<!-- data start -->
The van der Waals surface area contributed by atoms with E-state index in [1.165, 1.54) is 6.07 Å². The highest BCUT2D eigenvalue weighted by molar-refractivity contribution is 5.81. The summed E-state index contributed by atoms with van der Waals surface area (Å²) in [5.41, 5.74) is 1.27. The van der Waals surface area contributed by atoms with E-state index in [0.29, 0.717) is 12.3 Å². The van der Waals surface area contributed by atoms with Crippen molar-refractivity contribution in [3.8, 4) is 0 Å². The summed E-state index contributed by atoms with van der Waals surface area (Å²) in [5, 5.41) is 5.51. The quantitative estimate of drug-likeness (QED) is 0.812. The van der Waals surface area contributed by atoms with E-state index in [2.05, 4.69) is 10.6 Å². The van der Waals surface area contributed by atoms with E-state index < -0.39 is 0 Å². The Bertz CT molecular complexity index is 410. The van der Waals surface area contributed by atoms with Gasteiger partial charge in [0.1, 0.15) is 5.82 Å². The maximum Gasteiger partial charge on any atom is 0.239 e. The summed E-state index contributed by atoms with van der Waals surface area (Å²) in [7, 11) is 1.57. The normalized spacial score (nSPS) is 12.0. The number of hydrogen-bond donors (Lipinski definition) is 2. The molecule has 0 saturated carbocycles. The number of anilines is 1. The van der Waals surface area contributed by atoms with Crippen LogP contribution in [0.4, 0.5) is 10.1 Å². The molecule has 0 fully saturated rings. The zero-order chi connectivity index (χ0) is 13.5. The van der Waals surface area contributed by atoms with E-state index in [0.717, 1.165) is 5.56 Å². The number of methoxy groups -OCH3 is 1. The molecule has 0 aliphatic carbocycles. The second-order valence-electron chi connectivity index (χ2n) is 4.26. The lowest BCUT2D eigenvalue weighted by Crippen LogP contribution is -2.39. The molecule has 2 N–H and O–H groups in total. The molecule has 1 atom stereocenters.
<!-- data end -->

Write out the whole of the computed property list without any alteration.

The van der Waals surface area contributed by atoms with E-state index in [1.165, 1.54) is 6.07 Å². The highest BCUT2D eigenvalue weighted by molar-refractivity contribution is 5.81. The summed E-state index contributed by atoms with van der Waals surface area (Å²) in [5.41, 5.74) is 1.27. The van der Waals surface area contributed by atoms with E-state index in [0.29, 0.717) is 12.3 Å². The van der Waals surface area contributed by atoms with Crippen molar-refractivity contribution in [3.8, 4) is 0 Å². The summed E-state index contributed by atoms with van der Waals surface area (Å²) in [5, 5.41) is 5.51. The quantitative estimate of drug-likeness (QED) is 0.812. The van der Waals surface area contributed by atoms with E-state index in [2.05, 4.69) is 10.6 Å². The van der Waals surface area contributed by atoms with E-state index < -0.39 is 0 Å². The Bertz CT molecular complexity index is 410. The van der Waals surface area contributed by atoms with Gasteiger partial charge in [0.1, 0.15) is 5.82 Å². The maximum Gasteiger partial charge on any atom is 0.239 e. The summed E-state index contributed by atoms with van der Waals surface area (Å²) in [7, 11) is 1.57. The normalized spacial score (nSPS) is 12.0. The number of hydrogen-bond donors (Lipinski definition) is 2. The molecule has 0 saturated carbocycles. The number of anilines is 1. The van der Waals surface area contributed by atoms with Crippen LogP contribution in [0.4, 0.5) is 10.1 Å². The molecule has 0 fully saturated rings. The zero-order chi connectivity index (χ0) is 13.5. The van der Waals surface area contributed by atoms with E-state index in [0.717, 1.165) is 5.56 Å². The number of methoxy groups -OCH3 is 1. The molecule has 0 aliphatic carbocycles. The second-order valence-electron chi connectivity index (χ2n) is 4.26. The lowest BCUT2D eigenvalue weighted by Crippen LogP contribution is -2.39. The molecule has 2 N–H and O–H groups in total. The molecule has 1 atom stereocenters.